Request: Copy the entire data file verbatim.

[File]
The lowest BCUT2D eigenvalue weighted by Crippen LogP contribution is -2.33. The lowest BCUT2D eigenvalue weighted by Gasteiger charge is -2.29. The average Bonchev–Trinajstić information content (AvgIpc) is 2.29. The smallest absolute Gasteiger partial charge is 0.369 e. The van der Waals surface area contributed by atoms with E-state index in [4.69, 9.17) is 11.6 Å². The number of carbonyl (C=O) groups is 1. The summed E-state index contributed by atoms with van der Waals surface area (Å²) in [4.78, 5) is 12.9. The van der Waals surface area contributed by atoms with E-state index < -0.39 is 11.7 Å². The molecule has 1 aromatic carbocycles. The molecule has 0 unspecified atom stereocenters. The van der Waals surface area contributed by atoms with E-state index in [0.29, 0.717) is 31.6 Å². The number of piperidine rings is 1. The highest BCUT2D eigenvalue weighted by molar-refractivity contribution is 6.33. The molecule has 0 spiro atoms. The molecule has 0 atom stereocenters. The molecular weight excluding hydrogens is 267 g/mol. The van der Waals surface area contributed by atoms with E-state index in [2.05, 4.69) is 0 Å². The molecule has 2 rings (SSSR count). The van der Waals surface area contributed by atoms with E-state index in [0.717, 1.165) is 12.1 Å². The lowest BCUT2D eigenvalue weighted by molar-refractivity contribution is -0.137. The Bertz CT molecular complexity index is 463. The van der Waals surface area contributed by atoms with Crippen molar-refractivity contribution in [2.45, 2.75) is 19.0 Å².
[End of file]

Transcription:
The lowest BCUT2D eigenvalue weighted by Crippen LogP contribution is -2.33. The lowest BCUT2D eigenvalue weighted by Gasteiger charge is -2.29. The average Bonchev–Trinajstić information content (AvgIpc) is 2.29. The smallest absolute Gasteiger partial charge is 0.369 e. The van der Waals surface area contributed by atoms with E-state index in [4.69, 9.17) is 11.6 Å². The number of carbonyl (C=O) groups is 1. The summed E-state index contributed by atoms with van der Waals surface area (Å²) in [4.78, 5) is 12.9. The van der Waals surface area contributed by atoms with E-state index < -0.39 is 11.7 Å². The molecule has 1 aromatic carbocycles. The molecule has 0 unspecified atom stereocenters. The van der Waals surface area contributed by atoms with E-state index in [0.29, 0.717) is 31.6 Å². The number of piperidine rings is 1. The highest BCUT2D eigenvalue weighted by molar-refractivity contribution is 6.33. The molecule has 0 spiro atoms. The molecule has 0 atom stereocenters. The molecular weight excluding hydrogens is 267 g/mol. The van der Waals surface area contributed by atoms with E-state index in [2.05, 4.69) is 0 Å². The molecule has 2 rings (SSSR count). The van der Waals surface area contributed by atoms with E-state index in [0.717, 1.165) is 12.1 Å². The lowest BCUT2D eigenvalue weighted by molar-refractivity contribution is -0.137. The Bertz CT molecular complexity index is 463. The van der Waals surface area contributed by atoms with Crippen molar-refractivity contribution in [2.45, 2.75) is 19.0 Å².